Jake Dilley Band
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Jake Dilley Band

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"The Jake Dilley Band"

July 26, 2004

Hometown: Iowa City, Iowa

Who's in the band:
Jake Dilley - Guitar/Vocals
Chris Ratay - Bass/Vocals
Justin Kerr - Drums/Percussion

How long they have been together:
1 year

About the band:
Featuring an eclectic mix of rock, jazz, funk fusion, and folk, Jake Dilley and his band have established themselves as a premiere live act of the midwest in the past year. Solid musicianship and songwriting have attracted a dedicated following across the state of Iowa. Dilley and company's original style and approach produce an unrivaled and energetic live show embraced by both intimate and arena-like settings. With influences ranging across all genres and comparisons to U2, Dave Matthews Band, Radiohead, and Wilco, this group of talented musicians has emerged with a sound entirely their own
- Des Moines Register

"Dilley band's debut shows bright future"

`Repetition," the first song from the Jake Dilley Band's debut album, "Nothing Good Ever Lasts," is good enough that the band can hardly top it. But these Iowa City roots rockers - Jake Dilley on vocals and guitar, Chris Ratay on bass and Justin Kerr on drums - put together a generally enjoyable album.
For much of "Nothing Good Ever Lasts," the group sounds a little like Dave Matthews Band. But the Jake Dilley Band succeeds by ditching the limitations of pop-roots for a darker, moodier and more creative sound.
"Repetition" aligns the band more with Wilco than Matthews (Dilley's voice even sounds a little bit like a sleeker version of Wilco's Jeff Tweedy). But the instrumentation sets the song apart. Bursts of staccato guitar and bass crack atop a bed of hammering drums before a shimmering barrage of sound drops for the song's chorus.
Other songs that work are "23:32," "Moving On" and "You Are Loved," the latter being a ballad that offers Dilley's best vocal performance. This album has a handful of strong songs making a bright future for the Jake Dilley Band.
- Gazette, The (Cedar Rapids-Iowa City, IA)

"Jake Dilley Band CD (Author: Jim Musser)"

A steady presence on the Midwest club scene since forming in Iowa City in 2002, the Jake Dilley Band brings solid chops, sturdy tunesmithing and heart-felt vocals to the table on the trio's first full-length disc, "Nothing Good Ever Lasts."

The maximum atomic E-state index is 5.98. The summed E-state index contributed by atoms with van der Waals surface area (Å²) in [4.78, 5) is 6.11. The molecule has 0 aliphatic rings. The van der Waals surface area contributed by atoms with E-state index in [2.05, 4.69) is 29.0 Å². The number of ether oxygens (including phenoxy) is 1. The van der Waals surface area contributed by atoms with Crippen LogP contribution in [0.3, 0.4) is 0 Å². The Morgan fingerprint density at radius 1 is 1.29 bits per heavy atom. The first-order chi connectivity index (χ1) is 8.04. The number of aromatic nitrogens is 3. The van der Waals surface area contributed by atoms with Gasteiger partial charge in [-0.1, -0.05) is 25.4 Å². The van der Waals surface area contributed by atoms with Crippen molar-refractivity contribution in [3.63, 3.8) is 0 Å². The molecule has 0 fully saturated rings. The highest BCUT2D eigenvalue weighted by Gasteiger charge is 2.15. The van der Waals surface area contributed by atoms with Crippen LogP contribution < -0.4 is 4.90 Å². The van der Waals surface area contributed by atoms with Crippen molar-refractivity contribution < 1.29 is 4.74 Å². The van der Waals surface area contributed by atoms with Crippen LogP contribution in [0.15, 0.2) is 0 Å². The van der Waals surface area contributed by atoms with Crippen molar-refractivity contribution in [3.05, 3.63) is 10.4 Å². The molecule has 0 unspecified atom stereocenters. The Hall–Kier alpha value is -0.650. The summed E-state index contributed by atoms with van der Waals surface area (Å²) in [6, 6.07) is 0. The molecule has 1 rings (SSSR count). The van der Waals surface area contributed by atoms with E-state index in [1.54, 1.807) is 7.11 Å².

As their many fans can attest, the core band of Dilley (lead guitar/vocals), Chris Ratay (bass, vocals) and Justin Kerr (drums/percussion) generates plenty of firepower on stage, but they've sweetened the mix in the studio with well-placed cameos by various horn players, keyboardists and backing singers, making for a rich, dynamic punch.
The upshot is that -- although self-produced (by Dilley and Justin Meyer) and self-released -- "Nothing Good Ever Lasts" delivers a big-time, professional sound that belies the band's relative youth.
The material (all original) resides mostly on the upside of mid-tempo, blending agreeable funk'n'jam propulsion with easy-going melodies, folk-tinged structures and Dilley's soulful rasp.
The band lists the Dave Matthews Band and Wilco among its major influences, with the former coming through strongest to these ears.
"Nothing Good..." is an impressive, satisfying debut; this is clearly an upward-bound band to watch.
- ReviewPress Citizen (Iowa City, IA)

"Making something good last"

The Jake Dilley Band sees the name of its first album, Nothing Good Ever Lasts, as an oxymoron. The trio has been together for nearly two years, and the members feel optimistic about their chances of keeping their good thing going.

The members of the group - Jake Dilley on lead guitar and vocals, Chris Ratay on bass, and Justin Kerr on percussion - sat at a table at the Java House, excited about the band's first newspaper interview. In between the "off the record" jokes, they enthusiastically talked about music, their sense of accomplishment with the album, and their positive outlook on what the future holds.

Kerr describes the guys as a jam band but said their diverse influences (which include Van Halen, Phish, Radiohead, the Beatles, the Police, Coldplay, and many more) make their music accessible to many people.

"I'd label us as groove-rock fusion funk," Ratay said. "We have the rock elements, but it's not fast and loud all the time. We'll soften it up and throw a fusion-style song in there or some funk, and those elements come from all our collective influences."

The band formed in the summer of 2003 when Dilley's former band broke up when he still had tour dates to fulfill. The first meeting of all three members was a practice and publicity photo shoot in August 2003. Ratay estimated that he and Kerr learned 30 songs in the span of two weeks.